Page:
Entering its 10th year of production, the 370Z may never stop being built.
The 370Z was an old school alternative even back in 2009 when it first saw light of day. The brawny naturally aspirated 3.7-liter V6 and rear-wheel drive layout made for a modern-day sporty GT that was less fussed about ultimate grip levels and power figures and more interested in having a good time. The formula has clearly worked and continuous fettling by Nissan has kept it feeling fresh. For the 2019 model year a number of small changes have once again been carried out to the roadster, coupe and top Nismo models as well.
All 370Zs will now be fitted standard with an auto-dimming rearview mirror as well as a RearView monitor and two new colors have been introduced (Deep Blue Pearl and Pearl White) to the Heritage Edition trim level. The familiar 3.7-liter V6 is carried over, producing 332 hp in all models except the Nismo trim which makes 350 hp. A 6-speed manual transmission is standard on all coupes with an available 7-speed automatic that is the only choice on the roadsters. Available options like a 7-inch touchscreen and Bluetooth connectivity add some modernity to the cabin. Pricing remains unchanged and the base 370Z coupe still slides in at just under the $30,000 mark.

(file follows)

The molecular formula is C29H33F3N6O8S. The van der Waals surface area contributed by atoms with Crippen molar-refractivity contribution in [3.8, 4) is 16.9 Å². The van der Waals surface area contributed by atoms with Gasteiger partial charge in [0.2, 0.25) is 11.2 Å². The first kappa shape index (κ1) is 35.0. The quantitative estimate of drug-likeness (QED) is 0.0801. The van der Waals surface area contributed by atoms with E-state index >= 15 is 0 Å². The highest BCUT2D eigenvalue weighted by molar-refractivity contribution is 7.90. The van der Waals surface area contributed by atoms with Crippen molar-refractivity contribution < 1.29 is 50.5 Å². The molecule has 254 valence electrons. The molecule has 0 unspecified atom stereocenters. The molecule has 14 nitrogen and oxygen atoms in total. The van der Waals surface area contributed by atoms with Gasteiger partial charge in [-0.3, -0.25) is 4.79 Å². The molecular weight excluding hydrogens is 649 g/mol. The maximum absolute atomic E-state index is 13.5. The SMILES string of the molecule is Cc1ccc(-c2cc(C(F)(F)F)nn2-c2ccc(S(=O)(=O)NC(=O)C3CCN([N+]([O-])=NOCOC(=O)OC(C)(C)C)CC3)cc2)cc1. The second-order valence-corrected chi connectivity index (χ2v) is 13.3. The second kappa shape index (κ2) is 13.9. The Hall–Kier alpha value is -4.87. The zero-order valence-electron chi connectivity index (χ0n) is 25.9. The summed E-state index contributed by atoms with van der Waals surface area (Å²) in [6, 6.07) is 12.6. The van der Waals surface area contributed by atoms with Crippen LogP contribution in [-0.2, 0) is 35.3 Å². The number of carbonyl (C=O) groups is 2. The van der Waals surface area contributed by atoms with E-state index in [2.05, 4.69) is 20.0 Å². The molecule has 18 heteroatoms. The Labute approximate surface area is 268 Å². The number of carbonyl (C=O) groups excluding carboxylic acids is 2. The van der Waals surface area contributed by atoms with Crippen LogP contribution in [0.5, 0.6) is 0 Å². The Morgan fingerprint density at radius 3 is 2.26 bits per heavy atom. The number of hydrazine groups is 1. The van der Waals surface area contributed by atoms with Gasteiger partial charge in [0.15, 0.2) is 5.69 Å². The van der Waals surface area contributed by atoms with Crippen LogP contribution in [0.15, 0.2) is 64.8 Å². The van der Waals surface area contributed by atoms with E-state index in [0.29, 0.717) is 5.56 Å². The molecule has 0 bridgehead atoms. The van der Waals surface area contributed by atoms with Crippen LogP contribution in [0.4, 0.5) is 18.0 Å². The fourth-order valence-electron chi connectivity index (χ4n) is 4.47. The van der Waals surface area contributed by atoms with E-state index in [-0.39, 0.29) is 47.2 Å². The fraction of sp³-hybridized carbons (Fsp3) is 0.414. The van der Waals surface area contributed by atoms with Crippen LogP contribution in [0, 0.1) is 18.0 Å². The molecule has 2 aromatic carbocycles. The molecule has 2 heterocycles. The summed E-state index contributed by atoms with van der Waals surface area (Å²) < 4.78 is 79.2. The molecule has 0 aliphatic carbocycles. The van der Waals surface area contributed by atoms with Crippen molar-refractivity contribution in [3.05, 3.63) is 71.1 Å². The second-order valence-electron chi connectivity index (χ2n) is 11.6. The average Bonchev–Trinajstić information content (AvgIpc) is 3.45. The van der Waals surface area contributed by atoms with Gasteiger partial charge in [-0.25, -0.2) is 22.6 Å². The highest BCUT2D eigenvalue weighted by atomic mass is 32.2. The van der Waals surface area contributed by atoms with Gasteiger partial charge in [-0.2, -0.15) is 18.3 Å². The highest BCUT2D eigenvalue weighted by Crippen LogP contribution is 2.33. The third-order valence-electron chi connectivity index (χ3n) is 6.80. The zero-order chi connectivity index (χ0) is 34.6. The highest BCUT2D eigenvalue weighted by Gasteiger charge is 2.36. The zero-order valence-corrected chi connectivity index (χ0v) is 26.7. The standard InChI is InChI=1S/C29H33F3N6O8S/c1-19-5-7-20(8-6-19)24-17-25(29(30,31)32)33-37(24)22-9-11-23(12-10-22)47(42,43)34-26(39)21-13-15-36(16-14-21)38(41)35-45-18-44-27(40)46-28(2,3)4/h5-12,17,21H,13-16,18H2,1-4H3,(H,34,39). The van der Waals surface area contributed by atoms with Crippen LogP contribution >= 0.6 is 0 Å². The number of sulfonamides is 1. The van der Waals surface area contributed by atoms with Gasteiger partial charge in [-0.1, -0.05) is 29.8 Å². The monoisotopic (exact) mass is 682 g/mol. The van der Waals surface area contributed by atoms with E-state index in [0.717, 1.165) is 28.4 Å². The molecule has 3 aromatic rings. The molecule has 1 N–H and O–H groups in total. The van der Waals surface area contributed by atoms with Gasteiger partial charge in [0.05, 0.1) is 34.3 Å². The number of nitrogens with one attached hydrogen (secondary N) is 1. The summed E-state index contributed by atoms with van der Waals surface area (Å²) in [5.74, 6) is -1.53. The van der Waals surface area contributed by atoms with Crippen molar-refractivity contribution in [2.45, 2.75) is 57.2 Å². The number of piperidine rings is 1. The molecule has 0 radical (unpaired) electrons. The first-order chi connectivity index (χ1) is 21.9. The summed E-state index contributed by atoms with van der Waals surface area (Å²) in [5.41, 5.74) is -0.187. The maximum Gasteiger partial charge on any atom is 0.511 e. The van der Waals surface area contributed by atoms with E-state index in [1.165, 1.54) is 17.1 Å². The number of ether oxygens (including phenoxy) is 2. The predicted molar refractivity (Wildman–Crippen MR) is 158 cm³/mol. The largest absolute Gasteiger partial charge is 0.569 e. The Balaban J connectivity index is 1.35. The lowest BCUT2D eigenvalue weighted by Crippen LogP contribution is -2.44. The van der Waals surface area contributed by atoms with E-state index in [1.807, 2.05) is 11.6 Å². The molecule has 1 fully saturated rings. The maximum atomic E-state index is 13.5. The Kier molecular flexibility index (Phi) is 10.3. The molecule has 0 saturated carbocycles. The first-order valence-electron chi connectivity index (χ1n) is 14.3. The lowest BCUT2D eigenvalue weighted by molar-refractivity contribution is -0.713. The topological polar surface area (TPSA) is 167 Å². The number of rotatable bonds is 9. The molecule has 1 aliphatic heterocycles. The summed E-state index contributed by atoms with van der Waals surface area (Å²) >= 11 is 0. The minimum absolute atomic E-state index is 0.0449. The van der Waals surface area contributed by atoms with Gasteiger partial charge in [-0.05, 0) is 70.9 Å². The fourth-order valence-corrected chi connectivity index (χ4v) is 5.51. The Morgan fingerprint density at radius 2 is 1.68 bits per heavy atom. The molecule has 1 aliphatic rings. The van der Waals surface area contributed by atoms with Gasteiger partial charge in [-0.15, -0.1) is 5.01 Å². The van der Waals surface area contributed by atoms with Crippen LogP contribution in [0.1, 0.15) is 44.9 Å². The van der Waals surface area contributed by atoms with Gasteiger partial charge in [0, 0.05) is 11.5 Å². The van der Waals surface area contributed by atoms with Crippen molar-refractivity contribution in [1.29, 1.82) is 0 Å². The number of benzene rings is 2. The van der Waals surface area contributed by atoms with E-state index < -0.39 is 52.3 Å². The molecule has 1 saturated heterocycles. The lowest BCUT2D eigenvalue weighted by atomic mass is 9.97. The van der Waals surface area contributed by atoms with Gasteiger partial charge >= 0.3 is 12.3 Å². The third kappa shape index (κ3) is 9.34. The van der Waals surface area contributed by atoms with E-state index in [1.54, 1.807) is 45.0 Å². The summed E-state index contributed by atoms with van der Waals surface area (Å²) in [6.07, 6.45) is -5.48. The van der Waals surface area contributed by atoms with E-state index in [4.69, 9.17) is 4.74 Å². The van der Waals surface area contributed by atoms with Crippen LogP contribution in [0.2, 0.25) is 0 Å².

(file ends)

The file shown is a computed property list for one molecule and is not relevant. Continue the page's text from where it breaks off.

The roadster starts at $41,820 while a manual transmission Nismo is a fairly hefty £45,690. You do get a number of track-focused upgrades for your money though, including a limited-slip diff, performance dampers, lightweight 19-inch alloys and uprated brakes. Despite the decade-long production span, the 370Z is actually not the longest running model in Nissan's range. That accolade belongs to the supercar-scaring GT-R, going as strong as ever since 2007. Clearly Nissan knows a thing or two about building a long-lasting sports car.